This might turn out to be a rant. But you see, I’m getting a lot of fundraising appeals I can’t read because the type is too small, the paragraphs are too long, and the copy is too intensive and technical.
I’m eligible to critique this mail, not because I’ve been in the business for 42 years but because I’m now the target audience.
Once upon a time, the majority of direct mail fundraising executives were “up in years,” retired from their primary vocation or quasi-volunteers. They understood the target audience because they were the target audience. But today, direct mail fundraising is a career path. I don’t know what the median age is, but when I go to a conference it seems that the attendees are about the age of my grandchildren.
I wonder just how much these new-era executives know about me. They are good at statistics, setting up tests and extrapolating data from test results. They are strong in research. They know how to conduct focus groups. They are savvy, specialized and know how to make things happen.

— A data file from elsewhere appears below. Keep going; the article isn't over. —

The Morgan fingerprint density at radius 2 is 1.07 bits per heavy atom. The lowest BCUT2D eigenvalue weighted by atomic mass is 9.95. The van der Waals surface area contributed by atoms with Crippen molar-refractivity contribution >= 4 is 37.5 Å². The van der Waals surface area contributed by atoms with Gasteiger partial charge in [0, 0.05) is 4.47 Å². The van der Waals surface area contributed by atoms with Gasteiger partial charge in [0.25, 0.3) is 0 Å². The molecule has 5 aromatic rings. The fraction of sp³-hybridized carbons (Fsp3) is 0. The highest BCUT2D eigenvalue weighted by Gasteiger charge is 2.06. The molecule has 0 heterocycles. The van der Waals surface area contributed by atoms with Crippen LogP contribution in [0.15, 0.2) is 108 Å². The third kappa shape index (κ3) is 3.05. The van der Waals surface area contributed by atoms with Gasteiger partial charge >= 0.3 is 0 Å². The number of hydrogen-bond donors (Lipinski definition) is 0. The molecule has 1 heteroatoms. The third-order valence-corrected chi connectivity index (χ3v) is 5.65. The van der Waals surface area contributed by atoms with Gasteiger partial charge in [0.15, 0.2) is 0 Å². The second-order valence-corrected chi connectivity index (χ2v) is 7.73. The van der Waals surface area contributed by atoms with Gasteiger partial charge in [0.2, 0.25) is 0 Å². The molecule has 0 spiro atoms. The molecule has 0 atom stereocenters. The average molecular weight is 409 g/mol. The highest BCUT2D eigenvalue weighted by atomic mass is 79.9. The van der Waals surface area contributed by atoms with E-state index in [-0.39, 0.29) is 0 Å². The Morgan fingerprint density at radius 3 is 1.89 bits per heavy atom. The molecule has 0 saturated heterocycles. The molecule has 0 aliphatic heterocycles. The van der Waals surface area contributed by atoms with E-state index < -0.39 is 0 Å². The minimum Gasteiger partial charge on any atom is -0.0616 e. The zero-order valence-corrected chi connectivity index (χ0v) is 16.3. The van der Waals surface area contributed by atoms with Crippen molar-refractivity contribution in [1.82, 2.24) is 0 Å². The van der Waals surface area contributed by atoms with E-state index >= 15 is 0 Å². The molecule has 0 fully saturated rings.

But I wonder if they really understand me. As a person, not a statistic.
I’m suspicious because, when I was their age I didn’t understand people my age. I knew a lot about demographics and psychographics. But I didn’t really understand the target audience until I became one of the 32 million Americans endorsing a Social Security check.
Don’t you dare call me ‘elderly’
Do you really know me? What do you call me? Mature? Elderly? (If so, a curse on your next appeal.)
“Senior” is okay. And I kind of like that because I’ll be 72 years old this year, and I run four miles a day and play tennis four times a week — and lie like a serial killer about how much I exercise.